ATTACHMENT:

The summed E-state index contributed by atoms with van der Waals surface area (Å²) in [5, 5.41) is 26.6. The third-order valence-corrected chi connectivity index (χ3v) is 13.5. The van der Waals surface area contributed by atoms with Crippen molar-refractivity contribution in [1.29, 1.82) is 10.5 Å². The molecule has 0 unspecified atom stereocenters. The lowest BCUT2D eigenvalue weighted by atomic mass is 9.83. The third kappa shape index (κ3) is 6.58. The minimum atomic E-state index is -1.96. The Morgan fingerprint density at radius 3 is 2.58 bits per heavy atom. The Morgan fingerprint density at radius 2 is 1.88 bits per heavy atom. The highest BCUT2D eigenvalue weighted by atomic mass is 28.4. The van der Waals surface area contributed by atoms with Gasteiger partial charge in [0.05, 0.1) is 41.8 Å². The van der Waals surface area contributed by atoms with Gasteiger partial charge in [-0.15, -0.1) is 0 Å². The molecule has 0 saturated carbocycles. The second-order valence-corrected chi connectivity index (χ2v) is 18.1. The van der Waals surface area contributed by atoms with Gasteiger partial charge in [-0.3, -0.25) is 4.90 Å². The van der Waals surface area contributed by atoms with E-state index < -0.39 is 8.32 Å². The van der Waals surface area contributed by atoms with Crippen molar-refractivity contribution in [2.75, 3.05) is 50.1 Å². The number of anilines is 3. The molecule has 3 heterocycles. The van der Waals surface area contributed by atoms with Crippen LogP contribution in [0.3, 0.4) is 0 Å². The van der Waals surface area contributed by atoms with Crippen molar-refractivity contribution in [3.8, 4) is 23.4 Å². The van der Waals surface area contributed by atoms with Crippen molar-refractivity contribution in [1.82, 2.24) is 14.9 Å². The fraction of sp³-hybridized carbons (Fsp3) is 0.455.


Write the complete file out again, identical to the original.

The summed E-state index contributed by atoms with van der Waals surface area (Å²) in [5, 5.41) is 26.6. The third-order valence-corrected chi connectivity index (χ3v) is 13.5. The van der Waals surface area contributed by atoms with Crippen molar-refractivity contribution in [1.29, 1.82) is 10.5 Å². The molecule has 0 unspecified atom stereocenters. The lowest BCUT2D eigenvalue weighted by atomic mass is 9.83. The third kappa shape index (κ3) is 6.58. The minimum atomic E-state index is -1.96. The Morgan fingerprint density at radius 3 is 2.58 bits per heavy atom. The Morgan fingerprint density at radius 2 is 1.88 bits per heavy atom. The highest BCUT2D eigenvalue weighted by atomic mass is 28.4. The van der Waals surface area contributed by atoms with Gasteiger partial charge in [0.05, 0.1) is 41.8 Å². The van der Waals surface area contributed by atoms with Gasteiger partial charge in [-0.15, -0.1) is 0 Å². The molecule has 0 saturated carbocycles. The second-order valence-corrected chi connectivity index (χ2v) is 18.1. The van der Waals surface area contributed by atoms with Gasteiger partial charge in [-0.3, -0.25) is 4.90 Å². The van der Waals surface area contributed by atoms with E-state index < -0.39 is 8.32 Å². The van der Waals surface area contributed by atoms with Crippen molar-refractivity contribution in [2.75, 3.05) is 50.1 Å². The number of anilines is 3. The molecule has 3 heterocycles. The van der Waals surface area contributed by atoms with Crippen LogP contribution in [0.3, 0.4) is 0 Å². The van der Waals surface area contributed by atoms with Crippen molar-refractivity contribution in [3.8, 4) is 23.4 Å². The van der Waals surface area contributed by atoms with Crippen molar-refractivity contribution in [1.82, 2.24) is 14.9 Å². The fraction of sp³-hybridized carbons (Fsp3) is 0.455.